The industry now seems to be fully embracing the benefits of moving to aluminum, whether for wheels or on any other components on the vehicle.  Many OEMs are shifting components, body panels and even entire structures.  Jaguar and Land Rover are now launching new vehicles featuring extensive use of aluminum in the body and panels.  Aluminum penetration started in the premium segments but is now finding acceptance in even the most basic, entry level vehicles.  The benefit to changing materials is proven.  Alcoa recently completed a lifecycle analysis (LCA) comparing steel versus aluminum wheels for heavy truck applications and many of these advantages also transfer to the automotive category.  In wheel manufacturing, a comparable forged aluminum wheel will weigh 20-30% less than a cast aluminum wheel, and nearly 40% lighter than a steel wheel.  With stricter CAFE and EU standards approaching, manufacturers are looking at all options to achieve fuel efficiency through lighter weight components.  Alcoa's design and engineering experience coupled with our processes and technologies result in forged aluminum wheels that save significant weight compared to wheels made from other materials, helping OEMs achieve weight reduction targets and improve vehicle efficiency.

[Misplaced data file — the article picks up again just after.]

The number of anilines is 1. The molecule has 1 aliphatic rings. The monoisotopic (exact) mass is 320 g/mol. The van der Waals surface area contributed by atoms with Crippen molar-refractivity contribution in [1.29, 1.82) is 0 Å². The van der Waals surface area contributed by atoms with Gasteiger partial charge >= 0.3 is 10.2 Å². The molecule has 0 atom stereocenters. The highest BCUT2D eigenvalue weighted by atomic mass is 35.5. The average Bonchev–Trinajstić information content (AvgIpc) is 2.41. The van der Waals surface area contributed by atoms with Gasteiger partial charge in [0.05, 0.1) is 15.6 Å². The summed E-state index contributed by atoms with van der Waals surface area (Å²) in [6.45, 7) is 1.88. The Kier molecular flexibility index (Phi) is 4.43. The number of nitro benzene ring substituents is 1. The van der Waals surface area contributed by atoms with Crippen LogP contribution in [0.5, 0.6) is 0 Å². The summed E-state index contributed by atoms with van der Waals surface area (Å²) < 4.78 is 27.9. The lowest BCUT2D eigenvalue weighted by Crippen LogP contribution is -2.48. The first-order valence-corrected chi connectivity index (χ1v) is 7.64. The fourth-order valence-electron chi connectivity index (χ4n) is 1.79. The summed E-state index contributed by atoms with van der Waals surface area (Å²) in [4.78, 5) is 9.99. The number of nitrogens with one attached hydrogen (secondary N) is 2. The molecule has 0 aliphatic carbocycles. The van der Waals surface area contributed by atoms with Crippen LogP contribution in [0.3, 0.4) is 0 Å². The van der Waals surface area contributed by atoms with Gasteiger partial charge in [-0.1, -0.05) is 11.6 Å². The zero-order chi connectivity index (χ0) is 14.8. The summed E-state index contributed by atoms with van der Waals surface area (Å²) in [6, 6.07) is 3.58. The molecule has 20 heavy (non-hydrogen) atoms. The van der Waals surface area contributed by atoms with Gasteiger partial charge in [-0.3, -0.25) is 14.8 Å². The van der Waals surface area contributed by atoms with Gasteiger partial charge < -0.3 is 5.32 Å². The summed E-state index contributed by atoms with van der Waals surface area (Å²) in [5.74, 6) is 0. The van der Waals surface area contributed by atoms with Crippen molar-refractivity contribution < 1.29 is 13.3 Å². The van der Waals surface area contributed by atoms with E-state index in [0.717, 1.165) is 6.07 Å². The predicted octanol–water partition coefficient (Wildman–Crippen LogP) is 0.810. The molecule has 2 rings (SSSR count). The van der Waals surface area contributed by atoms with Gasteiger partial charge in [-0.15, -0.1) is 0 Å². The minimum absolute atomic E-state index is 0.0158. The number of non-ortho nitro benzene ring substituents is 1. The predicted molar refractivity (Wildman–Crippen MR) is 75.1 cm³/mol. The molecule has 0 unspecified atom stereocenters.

What do you see as the main wheel trends?   Is it simply bigger, lighter and brighter wheels? And are there any hard and fast trends emerging with regard to, say, finishes? 

We're seeing two distinct trends; improved fuel economy and offering wheel appearance variety without adding tooling costs.

Wheels and other components near the hub consist of what is commonly referred to as un-sprung weight.  Removing weight from this area has a compounded effect over eliminating weight from any other area of the vehicle since un-sprung weight requires energy directly from the power source (engine and/or motor) to get moving.  Since forged aluminum is lighter than many alternate materials, OEMs are looking to Alcoa to provide lighter weight wheels that improve vehicle fuel efficiency.  Strict regulations coming in the next few years have many OEMs looking at all options.

In addition, OEMs are looking to extend wheel appearance options to drivers.  Alcoa has enjoyed success in launching OEM programs that provide multiple finish options from the same tooling investment.  For example, selectively painting portions of the wheel, like spoke pockets or outer rims, can dramatically alter the appearance of each wheel, allowing the manufacturer to offer additional packages to their customers.  Customers then have the option of selecting from a portfolio of different wheel appearances based on their preferences.

I've heard that 'cladding' is an emerging trend in the US as another way to differentiate cars in a class.  Is that something you are involved in? 

Many of our customers prefer the appearance of polished aluminum or painted finish options for their vehicles while others are looking for alternative options including paint or cladding.  Cladding allows OEMs to meet aesthetic or even aerodynamic objectives.

What's blue sky in terms of research and development into wheels these days?  How much further can wheel design go?

The remainder of this interview is available on just-auto's QUBE research service